Last Saturday I volunteered for Somerville Up-Close, a community arts project for youth conceived of and directed by my friend Sara Argue (she strikes again!). The premise of the project she envisioned was simple: create a collaborative art project for kids who are interested in growing up to be artists, and get real artists to volunteer to help the project come to life! Sounds pretty cool, but the final product was incredible: a mosaic map of the town of Somerville made entirely by 5th and 6th graders in four short afternoons. Look at the line! the color! the energy!
I feel so excited when I look at this piece; there’s a freedom and intensity that’s so rare in work by grown-ups. And the scale of it, the hugeness of it, makes me want to do bigger work. The time has come to stretch my wings, and I give myself permission to jump!
Welcome to a brave new year! It’s a little late and it’s been a little while, but I feel great about the way the year has kicked off and there are promising horizons ahead. I’m reading some great books: Carolyn See’s Making a Literary Life (a MUST read for all of you creative types) and No More Dirty Looks: The Truth About Your Beauty Products and the Ultimate Guide to Safe and Clean Cosmetics (responsible for turning my bathroom into a salad bar), along with the incredible picture book blog Seven Impossible Things Before Breakfast. I’ve also been doing a great deal of drawing and design, and this week, of all things, I am painting a temporary mural at Dartmouth College in the Class of 1953 Commons (Thayer Dining Hall) with the talented Laura Terry (CCS ’10), Jen Vaughn (CCS ’10), Jon Fine (CCS ’11), and several Dartmouth art students. Here’s a link to some photos at Jen’s flickr account.
We have less than 30 hours of working time this week to grid, draw, paint, and finish nearly 80 feet of wall! It’s going very well and has been exciting to watch as our cartoons become life-sized drawings. If you’re in the area please stop in to say hello and take a peek at the mural; it will be up for 3-6 months as the kitchen renovation is completed. More from me soon. Happy new year!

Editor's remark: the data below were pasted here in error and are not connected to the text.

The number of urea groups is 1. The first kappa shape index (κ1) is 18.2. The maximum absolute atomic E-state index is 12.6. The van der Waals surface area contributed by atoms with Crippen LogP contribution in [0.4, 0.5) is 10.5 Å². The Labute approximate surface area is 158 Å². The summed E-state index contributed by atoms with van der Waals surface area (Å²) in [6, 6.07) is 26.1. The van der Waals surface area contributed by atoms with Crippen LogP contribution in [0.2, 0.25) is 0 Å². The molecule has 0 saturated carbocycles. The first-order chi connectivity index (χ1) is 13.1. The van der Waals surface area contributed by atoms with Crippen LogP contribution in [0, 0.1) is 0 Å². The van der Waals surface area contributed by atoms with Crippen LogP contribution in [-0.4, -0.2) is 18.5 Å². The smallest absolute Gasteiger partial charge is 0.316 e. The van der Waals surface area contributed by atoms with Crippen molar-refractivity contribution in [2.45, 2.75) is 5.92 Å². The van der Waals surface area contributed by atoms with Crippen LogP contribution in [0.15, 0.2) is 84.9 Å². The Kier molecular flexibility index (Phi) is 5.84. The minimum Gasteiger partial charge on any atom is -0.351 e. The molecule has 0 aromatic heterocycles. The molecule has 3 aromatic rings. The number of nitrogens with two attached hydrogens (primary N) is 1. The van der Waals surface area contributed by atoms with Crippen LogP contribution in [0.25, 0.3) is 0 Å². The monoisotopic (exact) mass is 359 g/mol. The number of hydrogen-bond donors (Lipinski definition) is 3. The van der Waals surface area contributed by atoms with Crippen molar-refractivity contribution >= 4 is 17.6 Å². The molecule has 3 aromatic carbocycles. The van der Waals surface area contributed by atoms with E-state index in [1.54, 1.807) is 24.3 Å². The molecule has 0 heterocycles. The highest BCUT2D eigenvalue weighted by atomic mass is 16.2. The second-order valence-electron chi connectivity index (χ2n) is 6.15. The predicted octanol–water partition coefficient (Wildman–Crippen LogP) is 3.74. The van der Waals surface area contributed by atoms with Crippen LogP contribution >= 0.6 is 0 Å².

A couple of days ago I decided to buy some valerian root extract for the first time. I’ve been having trouble sleeping lately, from the 4:30 sunrise and the stress of my to-do list, and I thought that making tea with valerian at night might help. The plant also grows naturally in our front yard, but after some internet research I wasn’t sure that it could be consumed raw.
So I went and asked at the Coop. “In herbalism, you’re supposed to ask the plant if it’s safe to eat,” said one of the natural medicine specialists. “Have you asked the plant?” I checked her expression and saw that she was being serious. “How does the plant answer?” I asked. “I guess you just get a feeling,” she said. Having never had a conversion with a plant before, I wasn’t sure that I was qualified to risk my digestive health on my cross-species linguistic skills, so I went ahead and bought the extract anyway.
But, as strange as it sounds to ask a plant a question, I think stories work in a similar way. My husband, Tim Stout, has been coaching me on stories and how they work, and there seems to be a parallel strategy: ask the story what it wants, and listen to its answer. And the story will start to talk to you. I’ve had several false starts with this next section of Hieroglyph, which has been very frustrating, but I know the solution isn’t too far away. It’s a matter of clearing my head enough to listen. And who knows! Maybe I’ll hear something new from my story today. And if not, there’s a plant in the front yard who’s probably feeling neglected. I should go out at chat at my next 4:30am wake-up.